A report published in Nature2 in 2019 highlighted a severe decline in some bee species from 2007, coinciding with the introduction of neonicotinoid insecticides. As three-quarters of crops depend on pollinators, such impact is posing a critical threat both to biodiversity and our food system. While sugar beets are a non-flowering crop, the persistent nature of these pesticides present a risk through the contamination of the soil and potential runoff into water bodies.
Searching for solutions
Considering the decline of biodiversity and associated deterioration of ecosystem services critical to the agricultural sector, it is vital that companies develop alternatives to chemical-based products deemed to pose significant impact to species, and disclose clear and timebound strategies, including targets and metrics, to reduce their impact.
Apart from waiting for research & development breakthroughs, we see sustainable farming practices as critical to minimise the impact of the UK’s decision. From our engagement with pesticide suppliers, we learned that the visibility of customers’ use of pesticides is limited and more disclosure is needed to better understand its impact on ecosystem integrity.
Government moves to reverse bee-harming pesticide ban
The chair of the National Farmers’ Union’s sugar board issued a statement saying that the virus was having an “unprecedented impact on Britain’s sugar beet crop [and that the authorisation would be] crucial in ensuring that Britain’s sugar beet growers continue to have viable farm businesses”, and together with British Sugar lobbied the government for an emergency authorisation.3
We believe that the UK government, having taken the welcome decision to introduce a ban of neonicotinoids in 2018, should stick to the principles it then professed and seize this opportunity to transform the agricultural sector to be truly sustainable.
In its decision, the Department for Environment, Food and Rural Affairs (Defra) refers to a plan “already being delivered” by the applicants to develop alternative, sustainable approaches to protect crops without the pesticides, including “development of resistant plant varieties, measures to improve seed germination and new practices for growers.”4 Defra writes that this plan anticipates that neonicotinoids will be needed for the coming three years. This means that the use of such pesticides in the sugar beet industry is effectively permitted until 2024, in a time when diminishing biodiversity is increasingly recognised as a challenge to food production, society and the economy.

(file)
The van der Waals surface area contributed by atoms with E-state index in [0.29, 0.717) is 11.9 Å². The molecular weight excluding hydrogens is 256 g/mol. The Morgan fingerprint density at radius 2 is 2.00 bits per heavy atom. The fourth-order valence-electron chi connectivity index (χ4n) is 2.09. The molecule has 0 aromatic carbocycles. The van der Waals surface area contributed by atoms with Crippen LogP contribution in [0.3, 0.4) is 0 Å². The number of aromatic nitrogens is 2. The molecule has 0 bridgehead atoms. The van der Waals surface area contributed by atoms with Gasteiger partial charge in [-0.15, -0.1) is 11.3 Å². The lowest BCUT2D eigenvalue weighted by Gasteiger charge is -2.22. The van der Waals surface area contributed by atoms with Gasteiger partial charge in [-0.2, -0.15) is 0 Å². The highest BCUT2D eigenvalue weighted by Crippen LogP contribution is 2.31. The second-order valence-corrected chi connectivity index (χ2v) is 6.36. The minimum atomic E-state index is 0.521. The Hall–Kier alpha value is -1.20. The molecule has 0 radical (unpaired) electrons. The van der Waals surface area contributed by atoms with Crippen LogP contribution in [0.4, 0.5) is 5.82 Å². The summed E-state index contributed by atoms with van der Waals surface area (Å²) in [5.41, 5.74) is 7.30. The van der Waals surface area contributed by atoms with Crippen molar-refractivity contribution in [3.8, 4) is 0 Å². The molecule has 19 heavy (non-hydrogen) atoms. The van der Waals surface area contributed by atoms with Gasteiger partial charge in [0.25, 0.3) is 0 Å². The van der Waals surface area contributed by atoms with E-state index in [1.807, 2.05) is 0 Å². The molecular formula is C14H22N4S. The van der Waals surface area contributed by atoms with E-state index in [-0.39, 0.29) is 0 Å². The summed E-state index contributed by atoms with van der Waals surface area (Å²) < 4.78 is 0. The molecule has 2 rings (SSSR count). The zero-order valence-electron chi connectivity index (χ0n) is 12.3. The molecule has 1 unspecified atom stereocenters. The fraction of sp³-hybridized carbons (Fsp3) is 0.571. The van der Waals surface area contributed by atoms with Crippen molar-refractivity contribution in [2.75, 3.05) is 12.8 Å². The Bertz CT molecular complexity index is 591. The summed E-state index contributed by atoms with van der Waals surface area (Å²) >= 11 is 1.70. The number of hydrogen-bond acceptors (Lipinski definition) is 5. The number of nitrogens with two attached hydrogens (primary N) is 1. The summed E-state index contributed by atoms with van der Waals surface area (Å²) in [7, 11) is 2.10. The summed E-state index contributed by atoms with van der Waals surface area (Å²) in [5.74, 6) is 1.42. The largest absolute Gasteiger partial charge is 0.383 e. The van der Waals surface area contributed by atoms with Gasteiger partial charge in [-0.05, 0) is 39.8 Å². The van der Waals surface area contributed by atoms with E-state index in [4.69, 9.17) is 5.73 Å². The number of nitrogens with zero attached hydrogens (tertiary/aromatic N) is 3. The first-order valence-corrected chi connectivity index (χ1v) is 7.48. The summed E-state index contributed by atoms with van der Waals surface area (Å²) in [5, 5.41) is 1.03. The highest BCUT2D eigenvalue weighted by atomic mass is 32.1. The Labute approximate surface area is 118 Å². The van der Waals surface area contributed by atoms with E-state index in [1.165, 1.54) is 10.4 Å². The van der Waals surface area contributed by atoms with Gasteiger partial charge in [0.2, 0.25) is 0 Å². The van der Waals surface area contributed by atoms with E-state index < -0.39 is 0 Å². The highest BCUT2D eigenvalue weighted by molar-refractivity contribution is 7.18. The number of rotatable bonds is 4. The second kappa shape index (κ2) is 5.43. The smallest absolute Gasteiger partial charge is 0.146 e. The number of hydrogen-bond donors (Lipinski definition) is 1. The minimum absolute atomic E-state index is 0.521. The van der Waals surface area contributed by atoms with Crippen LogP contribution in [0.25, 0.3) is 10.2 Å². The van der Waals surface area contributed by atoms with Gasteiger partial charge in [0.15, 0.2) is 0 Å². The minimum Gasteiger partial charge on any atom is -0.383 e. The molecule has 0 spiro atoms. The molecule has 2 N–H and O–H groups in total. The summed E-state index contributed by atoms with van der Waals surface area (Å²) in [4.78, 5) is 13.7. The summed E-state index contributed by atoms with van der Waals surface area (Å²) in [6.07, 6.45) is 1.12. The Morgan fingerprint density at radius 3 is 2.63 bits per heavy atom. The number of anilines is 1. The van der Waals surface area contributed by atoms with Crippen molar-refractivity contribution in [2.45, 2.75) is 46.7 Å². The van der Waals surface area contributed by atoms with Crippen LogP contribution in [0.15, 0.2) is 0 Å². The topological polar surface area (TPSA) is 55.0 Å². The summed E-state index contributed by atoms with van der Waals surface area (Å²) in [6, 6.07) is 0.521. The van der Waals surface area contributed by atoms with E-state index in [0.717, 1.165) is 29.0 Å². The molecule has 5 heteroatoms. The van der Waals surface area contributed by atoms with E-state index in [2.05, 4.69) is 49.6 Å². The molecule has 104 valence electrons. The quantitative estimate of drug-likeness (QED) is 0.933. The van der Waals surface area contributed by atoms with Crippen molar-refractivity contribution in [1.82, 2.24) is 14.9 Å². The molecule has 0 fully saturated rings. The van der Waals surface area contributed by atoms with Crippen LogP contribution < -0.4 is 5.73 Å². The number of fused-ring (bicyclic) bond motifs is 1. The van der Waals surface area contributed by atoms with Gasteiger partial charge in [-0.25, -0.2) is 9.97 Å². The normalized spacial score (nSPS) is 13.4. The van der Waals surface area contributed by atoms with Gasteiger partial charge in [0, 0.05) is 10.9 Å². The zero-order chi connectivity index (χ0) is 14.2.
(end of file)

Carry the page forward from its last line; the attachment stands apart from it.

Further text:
This year will see an increased focus on biodiversity as the UN convention is being updated during COP 15 this year and emerging reporting frameworks such as the Taskforce for Nature-related Financial Disclosure place more emphasis on corporate disclosure of biodiversity impacts. Companies and industry associations should take bold steps and aim for net-positive biodiversity impact to turn the tide.
Get to know the author
Marcus Wilert, Vice President, Responsible Investment team
Marcus joined the Responsible Investment team at BMO GAM in 2020 and is focusing on labour standards and biodiversity. Before joining BMO, Marcus spent a decade and a half in supply chain sustainability across the world. When not working, he enjoys sailing and Filipino martial arts.
1The Guardian, 2020
3National Farmers’ Union, 2021